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The West Australian / Road Trip To Opportunity

Sporting a leather jacket, a beanie and black jeans on a hot summer day in Cannes, Garrett Hedlund resembles Dean Moriarty, the Neal Cassady-inspired character he portrays in Walter Salles’ movie of Jack Kerouac’s On the Road.

When he removes his sunglasses his eyes are two red balls.

He and his co-star Sam Riley (Sal Paradise aka Kerouac himself) had tied one on the evening before in honour perhaps of the men they portray – though hopefully they live a little longer.

Cassady died at 41, Kerouac at 47. Interestingly, junkie guru William S. Burroughs (played by Viggo Mortensen as Old Bull Lee in the film) lived to the ripe old age of 83.

“I am for the most part, responsible and I prefer a healthy lifestyle,” notes 27-year-old Los Angeles-based Hedlund (Tron: Legacy, Country Strong), a fit specimen who once considered a career as a professional baseball player.

“But I know that given Neal’s craziness and that he’d worked in the railways, it’s sort of symbolic the way that he passed. A bunch of young bucks came up to him saying ‘Come on man, let’s drink. You are Neal Cassady, you are Dean Moriarty, I know how you can play, let’s do this.’ So they got him really f…ed up and he ended up walking the railroad tracks and he collapsed and died.”

Riley may not be athletic though today he’s in better shape and can clearly drink Hedlund under the table.

“I’m from Yorkshire,” the 32-year-old boasts cheekily. Even if Riley had so deftly embodied another hard liver (Joy Division singer Ian Curtis in Control) he felt a huge pressure to understand the motivations of the iconic and complex Kerouac who, as he points out, drank himself to death around the same time. (Cassady died in February 1968, Kerouac in October 1969.)

Initially Kerouac had wanted to play Sal in the cinematic adaptation of his novel and hoped Marlon Brando would star as Moriarty and help get the film off the ground.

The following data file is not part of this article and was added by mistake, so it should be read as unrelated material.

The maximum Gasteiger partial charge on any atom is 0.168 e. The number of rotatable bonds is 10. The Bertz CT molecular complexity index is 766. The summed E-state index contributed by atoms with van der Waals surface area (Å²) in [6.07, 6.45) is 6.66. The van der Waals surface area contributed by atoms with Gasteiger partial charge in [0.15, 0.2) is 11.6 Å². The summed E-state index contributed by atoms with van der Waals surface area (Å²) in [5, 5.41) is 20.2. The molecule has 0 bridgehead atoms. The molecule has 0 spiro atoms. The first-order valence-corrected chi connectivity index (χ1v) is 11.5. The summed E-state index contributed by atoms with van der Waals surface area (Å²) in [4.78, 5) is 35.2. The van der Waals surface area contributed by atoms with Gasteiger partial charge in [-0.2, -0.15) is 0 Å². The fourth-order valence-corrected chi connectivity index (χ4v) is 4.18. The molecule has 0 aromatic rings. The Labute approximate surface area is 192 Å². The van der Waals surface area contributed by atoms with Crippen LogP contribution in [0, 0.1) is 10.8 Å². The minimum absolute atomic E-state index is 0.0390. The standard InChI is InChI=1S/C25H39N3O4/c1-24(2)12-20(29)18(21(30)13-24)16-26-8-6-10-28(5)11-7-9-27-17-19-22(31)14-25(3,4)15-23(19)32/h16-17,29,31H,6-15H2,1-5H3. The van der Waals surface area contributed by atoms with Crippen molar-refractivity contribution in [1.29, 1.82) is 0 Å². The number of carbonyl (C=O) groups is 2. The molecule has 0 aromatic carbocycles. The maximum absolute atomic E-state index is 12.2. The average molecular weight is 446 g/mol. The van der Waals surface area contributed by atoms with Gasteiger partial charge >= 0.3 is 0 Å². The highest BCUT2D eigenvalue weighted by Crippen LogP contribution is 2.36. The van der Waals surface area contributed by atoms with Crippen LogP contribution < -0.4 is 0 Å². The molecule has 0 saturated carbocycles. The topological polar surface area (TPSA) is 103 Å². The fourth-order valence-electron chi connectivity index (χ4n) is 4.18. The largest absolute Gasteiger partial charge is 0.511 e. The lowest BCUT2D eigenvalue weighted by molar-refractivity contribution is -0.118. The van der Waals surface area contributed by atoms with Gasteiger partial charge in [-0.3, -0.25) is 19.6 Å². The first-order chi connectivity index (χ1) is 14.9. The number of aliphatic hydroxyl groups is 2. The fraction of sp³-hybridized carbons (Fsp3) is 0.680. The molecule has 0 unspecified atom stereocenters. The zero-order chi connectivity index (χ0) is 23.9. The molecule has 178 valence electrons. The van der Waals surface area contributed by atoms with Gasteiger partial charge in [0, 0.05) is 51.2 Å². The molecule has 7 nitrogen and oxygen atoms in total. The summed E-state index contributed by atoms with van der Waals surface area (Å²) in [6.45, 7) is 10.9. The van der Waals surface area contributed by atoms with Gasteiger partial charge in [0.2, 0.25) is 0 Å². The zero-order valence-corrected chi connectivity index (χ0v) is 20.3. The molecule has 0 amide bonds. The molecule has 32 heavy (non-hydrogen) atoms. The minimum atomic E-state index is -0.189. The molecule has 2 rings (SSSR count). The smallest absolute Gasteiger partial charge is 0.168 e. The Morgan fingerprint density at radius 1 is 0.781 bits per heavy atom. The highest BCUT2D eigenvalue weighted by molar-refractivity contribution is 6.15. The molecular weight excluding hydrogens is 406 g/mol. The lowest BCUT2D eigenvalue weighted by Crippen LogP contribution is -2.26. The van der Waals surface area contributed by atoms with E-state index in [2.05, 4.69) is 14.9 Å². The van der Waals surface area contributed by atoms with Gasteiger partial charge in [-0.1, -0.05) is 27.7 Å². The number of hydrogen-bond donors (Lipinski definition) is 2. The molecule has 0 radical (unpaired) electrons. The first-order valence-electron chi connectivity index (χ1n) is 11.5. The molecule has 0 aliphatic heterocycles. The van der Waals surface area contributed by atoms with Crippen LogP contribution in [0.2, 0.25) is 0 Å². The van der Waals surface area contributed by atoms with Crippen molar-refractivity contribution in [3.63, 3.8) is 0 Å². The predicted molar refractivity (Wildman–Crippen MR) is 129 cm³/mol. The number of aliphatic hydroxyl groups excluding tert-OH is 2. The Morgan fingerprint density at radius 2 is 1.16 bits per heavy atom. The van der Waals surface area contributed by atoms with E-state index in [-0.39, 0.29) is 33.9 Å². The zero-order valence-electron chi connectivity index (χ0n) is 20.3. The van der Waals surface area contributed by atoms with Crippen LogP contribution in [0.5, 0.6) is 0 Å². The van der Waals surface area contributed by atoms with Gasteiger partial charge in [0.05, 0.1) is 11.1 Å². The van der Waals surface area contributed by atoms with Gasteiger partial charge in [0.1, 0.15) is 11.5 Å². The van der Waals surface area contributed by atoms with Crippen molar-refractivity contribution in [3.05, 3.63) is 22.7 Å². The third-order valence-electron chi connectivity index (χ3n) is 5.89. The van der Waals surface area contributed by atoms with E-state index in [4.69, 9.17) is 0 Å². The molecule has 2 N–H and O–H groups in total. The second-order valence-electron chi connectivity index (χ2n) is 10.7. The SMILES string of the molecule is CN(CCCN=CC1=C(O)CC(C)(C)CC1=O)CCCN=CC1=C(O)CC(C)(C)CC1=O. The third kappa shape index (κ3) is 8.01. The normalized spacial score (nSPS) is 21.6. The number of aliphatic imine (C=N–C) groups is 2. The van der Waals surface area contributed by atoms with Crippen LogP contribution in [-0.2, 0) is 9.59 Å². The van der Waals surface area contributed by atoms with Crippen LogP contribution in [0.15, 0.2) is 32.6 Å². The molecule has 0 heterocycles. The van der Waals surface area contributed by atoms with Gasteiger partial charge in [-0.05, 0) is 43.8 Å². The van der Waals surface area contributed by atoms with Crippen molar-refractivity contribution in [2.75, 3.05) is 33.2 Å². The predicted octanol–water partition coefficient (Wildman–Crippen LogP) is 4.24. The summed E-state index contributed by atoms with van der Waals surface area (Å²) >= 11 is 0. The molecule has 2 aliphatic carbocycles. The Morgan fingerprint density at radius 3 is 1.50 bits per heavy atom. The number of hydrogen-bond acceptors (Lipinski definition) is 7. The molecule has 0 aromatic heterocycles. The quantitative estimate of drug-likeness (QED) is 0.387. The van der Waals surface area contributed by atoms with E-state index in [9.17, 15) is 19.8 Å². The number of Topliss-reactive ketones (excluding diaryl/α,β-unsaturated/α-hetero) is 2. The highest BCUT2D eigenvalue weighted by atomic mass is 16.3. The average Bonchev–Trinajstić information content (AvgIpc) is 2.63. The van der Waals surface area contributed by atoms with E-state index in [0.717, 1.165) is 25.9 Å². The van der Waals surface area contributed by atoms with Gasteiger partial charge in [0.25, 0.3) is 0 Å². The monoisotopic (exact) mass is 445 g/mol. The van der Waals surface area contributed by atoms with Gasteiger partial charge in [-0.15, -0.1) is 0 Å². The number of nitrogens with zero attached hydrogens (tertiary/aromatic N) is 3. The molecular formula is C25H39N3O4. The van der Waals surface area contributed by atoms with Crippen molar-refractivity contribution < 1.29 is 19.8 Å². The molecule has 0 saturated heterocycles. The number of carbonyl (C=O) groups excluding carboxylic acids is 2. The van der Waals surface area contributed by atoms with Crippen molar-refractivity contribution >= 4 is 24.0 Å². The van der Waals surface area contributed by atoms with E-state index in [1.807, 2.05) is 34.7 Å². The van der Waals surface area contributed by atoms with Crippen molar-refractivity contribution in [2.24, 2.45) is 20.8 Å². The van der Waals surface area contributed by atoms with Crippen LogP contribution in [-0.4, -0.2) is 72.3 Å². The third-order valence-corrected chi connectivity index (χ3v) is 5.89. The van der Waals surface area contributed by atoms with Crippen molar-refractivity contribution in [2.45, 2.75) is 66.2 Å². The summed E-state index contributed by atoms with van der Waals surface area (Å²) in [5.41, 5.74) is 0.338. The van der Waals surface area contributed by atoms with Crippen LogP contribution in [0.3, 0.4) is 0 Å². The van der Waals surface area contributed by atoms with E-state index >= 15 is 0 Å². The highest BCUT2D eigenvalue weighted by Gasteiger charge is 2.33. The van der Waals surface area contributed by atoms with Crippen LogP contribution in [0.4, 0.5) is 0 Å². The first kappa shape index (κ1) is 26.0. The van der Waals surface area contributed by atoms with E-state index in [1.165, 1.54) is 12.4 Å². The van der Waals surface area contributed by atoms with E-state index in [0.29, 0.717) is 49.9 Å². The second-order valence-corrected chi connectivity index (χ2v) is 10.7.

Though a movie version of the seemingly unfilmable road story of their real life crisscrossing America in the late 40s failed to eventuate, that put all the more pressure on Salles’ actors.

“When Johnny Depp was saying how he was glad that he was too old to play Kerouac because there would be too much pressure, I thought ‘Well, if he is saying that how will I fare’,” Riley says.

“Although I had a lot of anxiety and wasn’t sure which way it would go, I couldn’t say no, could I? Any young actor would kill for the opportunity.”

A former aspiring musician who has an uncomfortable relationship with fame, Riley now lives in Berlin with his wife, German actress Anna Maria Lara, who is far more famous there than he is – and he likes it that way.

He is, however, hugely talented and On The Road has given him the opportunity to shine.

“Sam has the intelligent sense of a writer,” Salles says. “The movie’s about young people trying to define what’s going on, but it’s also about someone trying to write a book about this process. When you are transmitting the details of the story you have to have an actor who is completely focused and who has a humanist quality and the ability to convey what’s going on.”

Hedlund too was a natural choice. A fan of the novel since he read it at 17, he is a big talker like Cassady and writes prose poetry himself. Salles met him in 2006 when he was casting the film.